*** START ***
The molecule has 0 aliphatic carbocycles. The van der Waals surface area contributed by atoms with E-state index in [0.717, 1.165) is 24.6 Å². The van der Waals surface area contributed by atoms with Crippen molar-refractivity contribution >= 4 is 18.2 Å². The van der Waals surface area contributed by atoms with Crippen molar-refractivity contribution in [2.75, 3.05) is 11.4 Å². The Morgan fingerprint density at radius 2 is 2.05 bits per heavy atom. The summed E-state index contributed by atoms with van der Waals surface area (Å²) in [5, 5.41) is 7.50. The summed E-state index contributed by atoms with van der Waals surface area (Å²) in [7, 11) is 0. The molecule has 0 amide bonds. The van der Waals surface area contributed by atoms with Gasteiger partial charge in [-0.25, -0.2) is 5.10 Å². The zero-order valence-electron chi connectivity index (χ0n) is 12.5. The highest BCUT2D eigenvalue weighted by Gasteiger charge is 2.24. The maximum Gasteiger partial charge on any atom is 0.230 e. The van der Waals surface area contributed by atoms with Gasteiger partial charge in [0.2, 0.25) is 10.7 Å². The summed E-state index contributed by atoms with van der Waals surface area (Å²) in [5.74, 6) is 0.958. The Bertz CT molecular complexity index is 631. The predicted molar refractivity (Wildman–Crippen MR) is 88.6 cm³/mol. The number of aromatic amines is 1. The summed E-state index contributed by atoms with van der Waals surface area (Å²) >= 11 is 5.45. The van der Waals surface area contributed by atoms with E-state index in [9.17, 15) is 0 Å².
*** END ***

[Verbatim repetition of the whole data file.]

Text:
The molecule has 0 aliphatic carbocycles. The van der Waals surface area contributed by atoms with E-state index in [0.717, 1.165) is 24.6 Å². The van der Waals surface area contributed by atoms with Crippen molar-refractivity contribution >= 4 is 18.2 Å². The van der Waals surface area contributed by atoms with Crippen molar-refractivity contribution in [2.75, 3.05) is 11.4 Å². The Morgan fingerprint density at radius 2 is 2.05 bits per heavy atom. The summed E-state index contributed by atoms with van der Waals surface area (Å²) in [5, 5.41) is 7.50. The summed E-state index contributed by atoms with van der Waals surface area (Å²) in [7, 11) is 0. The molecule has 0 amide bonds. The van der Waals surface area contributed by atoms with Gasteiger partial charge in [-0.25, -0.2) is 5.10 Å². The zero-order valence-electron chi connectivity index (χ0n) is 12.5. The highest BCUT2D eigenvalue weighted by Gasteiger charge is 2.24. The maximum Gasteiger partial charge on any atom is 0.230 e. The van der Waals surface area contributed by atoms with Gasteiger partial charge in [0.2, 0.25) is 10.7 Å². The summed E-state index contributed by atoms with van der Waals surface area (Å²) in [5.74, 6) is 0.958. The Bertz CT molecular complexity index is 631. The predicted molar refractivity (Wildman–Crippen MR) is 88.6 cm³/mol. The number of aromatic amines is 1. The summed E-state index contributed by atoms with van der Waals surface area (Å²) >= 11 is 5.45. The van der Waals surface area contributed by atoms with E-state index in [9.17, 15) is 0 Å².